Some had wheels that turned, but these needed to be pushed or pulled. Some of the early 19th-century drive toy rails were made from tinplate, such as the large, durable, stylized locomotive toys in the U.S., which were painted gold and red and decorated with hearts and flowers. xkcd model trains
Around 1875, technological improvements in materials and manufacturing allowed tin to be stamped, cut, wrapped, and lithographed faster than ever before.
Toy trains were revolutionized when Märklin, a German company which specialized in doll house accessories, sought to create an equivalent toy for boys where a constant revenue stream could be ensured by purchasing add-on accessories for decades after the first purchase. In addition to boxed sets comprising a train and track, Märklin offered extra track, rolling stock, and buildings offered separately, creating the predecessor to the modern model train layout featuring scenery and buildings along with a working train.
Electric trains followed, with the first appearing in 1897, produced by the U.S. firm Carlisle & Finch. As home use of electricity became more common in the early 20th century, electrical trains gained popularity and as time went on, these electrical trains grew in sophistication, gaining lighting, the ability to change management, to emit a whistling sound, to smoke, to couple and uncouple cars as well as load and unload cargo. Toy trains from the first half of the 20th century were often made of lithographed tin; later trains were often made mainly of plastic.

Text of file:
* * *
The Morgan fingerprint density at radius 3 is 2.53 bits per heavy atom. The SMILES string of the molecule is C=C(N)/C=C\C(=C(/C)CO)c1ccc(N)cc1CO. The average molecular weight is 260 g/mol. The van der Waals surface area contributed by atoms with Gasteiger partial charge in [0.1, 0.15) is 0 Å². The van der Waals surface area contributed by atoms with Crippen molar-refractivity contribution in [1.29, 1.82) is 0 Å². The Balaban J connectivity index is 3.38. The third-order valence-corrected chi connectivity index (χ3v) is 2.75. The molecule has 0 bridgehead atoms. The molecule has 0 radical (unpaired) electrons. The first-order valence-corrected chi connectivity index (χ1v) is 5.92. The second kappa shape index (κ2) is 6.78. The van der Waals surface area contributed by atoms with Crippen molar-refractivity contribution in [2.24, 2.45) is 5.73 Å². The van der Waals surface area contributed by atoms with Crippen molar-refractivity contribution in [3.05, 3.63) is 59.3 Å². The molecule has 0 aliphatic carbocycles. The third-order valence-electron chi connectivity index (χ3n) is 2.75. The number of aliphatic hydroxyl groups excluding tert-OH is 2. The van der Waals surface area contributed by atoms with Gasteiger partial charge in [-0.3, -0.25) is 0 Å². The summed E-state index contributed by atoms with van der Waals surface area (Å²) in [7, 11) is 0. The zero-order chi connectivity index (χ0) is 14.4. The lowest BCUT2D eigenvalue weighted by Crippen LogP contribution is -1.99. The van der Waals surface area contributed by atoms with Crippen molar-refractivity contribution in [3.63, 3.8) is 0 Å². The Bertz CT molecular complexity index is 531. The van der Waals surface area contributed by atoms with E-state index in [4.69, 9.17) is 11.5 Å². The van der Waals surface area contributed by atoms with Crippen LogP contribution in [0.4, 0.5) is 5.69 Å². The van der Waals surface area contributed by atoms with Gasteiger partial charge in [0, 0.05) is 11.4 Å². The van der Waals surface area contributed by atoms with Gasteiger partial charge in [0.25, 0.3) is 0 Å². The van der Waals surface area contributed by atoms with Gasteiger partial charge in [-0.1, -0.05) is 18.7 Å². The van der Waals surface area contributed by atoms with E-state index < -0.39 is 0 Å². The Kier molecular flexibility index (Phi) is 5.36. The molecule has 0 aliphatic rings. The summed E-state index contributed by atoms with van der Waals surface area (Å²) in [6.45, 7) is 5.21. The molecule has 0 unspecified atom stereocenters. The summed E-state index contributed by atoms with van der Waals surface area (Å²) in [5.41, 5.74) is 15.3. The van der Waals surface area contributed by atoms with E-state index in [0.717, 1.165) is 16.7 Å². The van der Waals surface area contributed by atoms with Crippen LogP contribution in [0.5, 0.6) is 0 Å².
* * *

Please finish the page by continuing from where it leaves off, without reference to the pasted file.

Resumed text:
Prior to the 1950s, there was little differentiation between toy trains and model railroads–model railroads were toys by definition. Pull toys and wind-up trains were marketed towards children, while electrical trains were marketed towards teenagers, particularly teenaged boys.
Today, S gauge and O gauge railroads are still considered toy trains by their own adherents and are often accessorized with semi-scale model buildings by Plasticville or even K-Line (who owns the rights to the Plasticville-like buildings produced by Marx in the 1950s to the 1970s). However, as a result of their high cost, one is more inclined to locate an HO scale or N scale train set in a toy store than an O scale collection.
Many modern electrical toy trains contain sophisticated electronics that emit digitized sound effects and permit the operator to securely and easily run multiple remote control trains on one loop of course. In the last few decades, many toy train operators will operate a train with a TV camera at the front of the engine and hooked up to a screen, such as computer monitor. This will show an image, like that of a real (smaller size) railroad)
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